Arkansan Sees Advanced Cancer Disappear with Experimental Drug Offered at UAMS Winthrop P. Rockefeller Cancer Institute

Mar 08, 2024 at 02:36 am by Staff

LITTLE ROCK — An experimental immunotherapy in Phase 1 Clinical Trials at the University of Arkansas for Medical Sciences (UAMS) Winthrop P. Rockefeller Cancer Institute has given a Little Rock man with resistant kidney cancer a complete remission.

Dwight Hamilton, 58, battled stage 4 renal cell carcinoma for four years. His cancer returned multiple times even after receiving all the standard cancer treatments —   surgery, chemotherapy, radiation and other immunotherapies.

Hamilton is cancer free after receiving a promising new immunotherapy, which was tested for the first time in humans exclusively at UAMS in Arkansas and at 45 other hospitals nationwide. Michael Birrer, MD, PhD, director of the Winthrop P. Rockefeller Cancer Institute and UAMS vice chancellor, oversaw the study in the Phase 1 Cancer Clinical Trials Unit at UAMS, the only academic clinical trials unit in Arkansas focused solely on testing new, early phase cancer therapies.

“In the last 15 years, drug development within the field of oncology has exploded,” said Birrer. “These developments continue to expand our ability to deliver more precise, targeted approaches that can potentially lead to improved outcomes and quality of life for some cancer patients.” 

Patients with advanced refractory solid tumors were eligible for the trial, entitled “Phase 1 first in human study of leukocyte immunoglobulin-like receptor B2 inhibitor monoclonal antibody JTX-8064, as monotherapy and in combination with a programmed cell death receptor-1 (PD-1) inhibitor.”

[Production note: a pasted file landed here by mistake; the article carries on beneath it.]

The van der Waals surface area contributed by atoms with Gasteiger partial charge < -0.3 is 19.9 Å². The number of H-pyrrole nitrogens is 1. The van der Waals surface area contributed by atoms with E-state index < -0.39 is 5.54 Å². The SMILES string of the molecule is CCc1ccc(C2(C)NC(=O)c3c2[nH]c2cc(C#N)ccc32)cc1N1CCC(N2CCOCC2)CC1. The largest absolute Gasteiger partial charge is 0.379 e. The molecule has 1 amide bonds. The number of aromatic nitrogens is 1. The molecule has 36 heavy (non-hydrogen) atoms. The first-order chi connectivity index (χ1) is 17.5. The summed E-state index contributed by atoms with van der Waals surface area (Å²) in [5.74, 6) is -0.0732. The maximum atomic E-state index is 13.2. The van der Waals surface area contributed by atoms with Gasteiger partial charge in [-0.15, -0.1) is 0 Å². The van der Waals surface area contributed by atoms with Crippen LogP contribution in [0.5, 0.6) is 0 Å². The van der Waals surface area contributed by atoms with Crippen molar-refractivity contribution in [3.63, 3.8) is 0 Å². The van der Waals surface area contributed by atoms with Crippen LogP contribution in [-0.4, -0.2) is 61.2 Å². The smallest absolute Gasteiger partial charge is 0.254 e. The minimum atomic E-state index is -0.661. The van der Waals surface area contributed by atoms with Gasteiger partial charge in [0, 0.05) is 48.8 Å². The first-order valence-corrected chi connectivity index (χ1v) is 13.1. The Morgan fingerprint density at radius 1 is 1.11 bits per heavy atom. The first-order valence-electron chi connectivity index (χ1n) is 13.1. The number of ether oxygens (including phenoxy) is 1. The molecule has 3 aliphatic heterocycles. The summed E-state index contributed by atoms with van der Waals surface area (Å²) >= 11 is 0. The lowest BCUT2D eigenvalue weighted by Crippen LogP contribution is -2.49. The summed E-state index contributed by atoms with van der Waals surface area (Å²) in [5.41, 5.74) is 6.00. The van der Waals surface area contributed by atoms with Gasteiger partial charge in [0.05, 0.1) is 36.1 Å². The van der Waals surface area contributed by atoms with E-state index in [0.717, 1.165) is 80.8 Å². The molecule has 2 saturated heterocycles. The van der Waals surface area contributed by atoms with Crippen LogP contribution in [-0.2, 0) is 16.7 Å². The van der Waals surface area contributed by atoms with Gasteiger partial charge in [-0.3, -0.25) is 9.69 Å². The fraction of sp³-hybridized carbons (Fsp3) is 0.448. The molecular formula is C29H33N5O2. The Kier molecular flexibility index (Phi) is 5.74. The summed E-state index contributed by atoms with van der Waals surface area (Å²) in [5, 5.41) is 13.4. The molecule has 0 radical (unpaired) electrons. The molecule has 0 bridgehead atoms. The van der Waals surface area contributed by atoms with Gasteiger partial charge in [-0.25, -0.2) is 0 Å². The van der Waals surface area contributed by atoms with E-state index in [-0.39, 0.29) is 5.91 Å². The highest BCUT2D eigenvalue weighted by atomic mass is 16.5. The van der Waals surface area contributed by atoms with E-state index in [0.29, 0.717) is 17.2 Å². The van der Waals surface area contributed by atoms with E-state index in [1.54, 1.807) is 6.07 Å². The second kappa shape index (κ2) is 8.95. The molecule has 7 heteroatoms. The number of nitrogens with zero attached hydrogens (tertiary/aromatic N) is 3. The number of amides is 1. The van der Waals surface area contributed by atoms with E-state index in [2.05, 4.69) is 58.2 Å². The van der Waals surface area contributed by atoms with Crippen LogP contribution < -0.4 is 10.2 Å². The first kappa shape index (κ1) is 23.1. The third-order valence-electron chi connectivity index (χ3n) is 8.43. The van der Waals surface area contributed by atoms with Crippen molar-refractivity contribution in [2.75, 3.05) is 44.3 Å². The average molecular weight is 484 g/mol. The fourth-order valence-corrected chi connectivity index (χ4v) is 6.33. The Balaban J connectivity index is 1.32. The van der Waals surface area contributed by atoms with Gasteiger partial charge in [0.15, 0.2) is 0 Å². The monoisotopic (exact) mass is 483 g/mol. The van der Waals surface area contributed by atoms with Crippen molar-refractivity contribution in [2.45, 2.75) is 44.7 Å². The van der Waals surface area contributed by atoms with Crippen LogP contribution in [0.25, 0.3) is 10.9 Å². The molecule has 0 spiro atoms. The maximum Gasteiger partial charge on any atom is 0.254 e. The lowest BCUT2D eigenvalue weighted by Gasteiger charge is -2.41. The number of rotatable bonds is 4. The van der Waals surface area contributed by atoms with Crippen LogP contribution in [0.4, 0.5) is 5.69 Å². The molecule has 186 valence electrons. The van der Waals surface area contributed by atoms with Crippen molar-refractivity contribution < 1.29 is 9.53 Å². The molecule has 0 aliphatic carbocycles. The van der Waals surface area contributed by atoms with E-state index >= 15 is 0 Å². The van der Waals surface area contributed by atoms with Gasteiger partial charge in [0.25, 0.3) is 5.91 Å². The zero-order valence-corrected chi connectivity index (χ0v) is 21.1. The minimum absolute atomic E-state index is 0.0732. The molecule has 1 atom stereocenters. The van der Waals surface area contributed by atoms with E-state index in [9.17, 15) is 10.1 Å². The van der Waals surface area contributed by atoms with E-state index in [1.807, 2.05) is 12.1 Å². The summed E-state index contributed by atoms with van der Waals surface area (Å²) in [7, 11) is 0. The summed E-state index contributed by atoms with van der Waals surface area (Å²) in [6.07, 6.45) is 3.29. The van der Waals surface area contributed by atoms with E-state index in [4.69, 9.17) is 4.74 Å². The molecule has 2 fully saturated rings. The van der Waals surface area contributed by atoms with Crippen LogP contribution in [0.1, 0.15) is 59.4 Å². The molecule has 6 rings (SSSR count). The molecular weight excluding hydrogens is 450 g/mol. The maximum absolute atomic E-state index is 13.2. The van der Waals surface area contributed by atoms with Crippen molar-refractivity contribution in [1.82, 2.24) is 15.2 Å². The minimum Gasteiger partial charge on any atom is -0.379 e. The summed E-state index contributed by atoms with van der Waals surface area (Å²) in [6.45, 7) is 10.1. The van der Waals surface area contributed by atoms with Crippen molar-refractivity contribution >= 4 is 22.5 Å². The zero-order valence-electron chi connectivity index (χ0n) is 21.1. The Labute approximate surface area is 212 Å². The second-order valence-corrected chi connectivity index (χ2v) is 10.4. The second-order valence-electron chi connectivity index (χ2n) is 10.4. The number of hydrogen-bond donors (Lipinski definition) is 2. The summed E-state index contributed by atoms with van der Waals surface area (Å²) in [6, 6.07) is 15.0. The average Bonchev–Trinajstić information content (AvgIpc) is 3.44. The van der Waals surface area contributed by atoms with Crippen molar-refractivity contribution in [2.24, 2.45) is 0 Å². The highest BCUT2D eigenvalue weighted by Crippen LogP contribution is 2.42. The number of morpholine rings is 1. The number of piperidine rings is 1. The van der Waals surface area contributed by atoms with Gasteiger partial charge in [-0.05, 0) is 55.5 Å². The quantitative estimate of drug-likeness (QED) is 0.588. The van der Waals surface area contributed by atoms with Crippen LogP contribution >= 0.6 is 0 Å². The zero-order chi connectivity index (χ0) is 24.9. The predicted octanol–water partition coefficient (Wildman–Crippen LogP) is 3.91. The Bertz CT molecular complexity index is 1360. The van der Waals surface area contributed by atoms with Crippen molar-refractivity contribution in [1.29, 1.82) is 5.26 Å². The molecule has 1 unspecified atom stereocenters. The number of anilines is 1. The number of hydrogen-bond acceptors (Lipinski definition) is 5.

Hamilton received his first dose of the drug via infusion Feb. 6, 2023. The UAMS team watched with growing excitement as they saw Hamilton’s tumor shrink surprisingly fast. After only three doses, tumors in his chest had shrunk by 33%. After 15 doses given over 11 months, his tumors had completely disappeared.

“In my three decades as an oncologist, his response is unprecedented,” said Birrer. “These and the other new therapies we’re testing have the potential to significantly impact the lives of other patients.”

The trial results are encouraging for the UAMS Cancer Clinical Trials Team that is currently conducting nine Phase 1 clinical trials on new cancer drugs. A total of 140 cancer patients are on interventional treatment trials at UAMS.

Although the immunotherapy trial is now closed, UAMS received permission from the U.S. Food and Drug Administration to let Hamilton stay on the trial drug. He receives the immunotherapy by infusion every few weeks while he is closely monitored. He has had no side effects or complications from the treatment.

“This type of immunotherapy drug turns tumor-growing immune cells into tumor-destroying cells by activating specialized cells known as macrophages,” said Birrer. “Once these cells are activated in this way, the patient’s own immune system adapts and begins to kill cancer cells on its own.”

Immunotherapies are not as widely used as conventional cancer treatments and are often tested as potential cancer treatments as part of early-phase clinical trials. Phase I clinical trials involve small groups of patients to learn more about a drug or treatment’s safety and to identify any potential side effects. In many cases, clinical researchers will also evaluate dosage compared to toxicity. Phase I clinical trials are important to bringing new, innovative approaches to a larger number of cancer patients.

“It’s critical for a cancer center that is worth its salt to have a Phase I Unit and a Phase I Clinical Trial portfolio. This is what our most vulnerable patients need,” Birrer added. “We’re very excited because we have the only academic Phase I Unit in the state of Arkansas.”

Hamilton says he feels like a normal person. “I jump for joy right now. I’m thinking about going and dancing and having fun.”


Sections: Research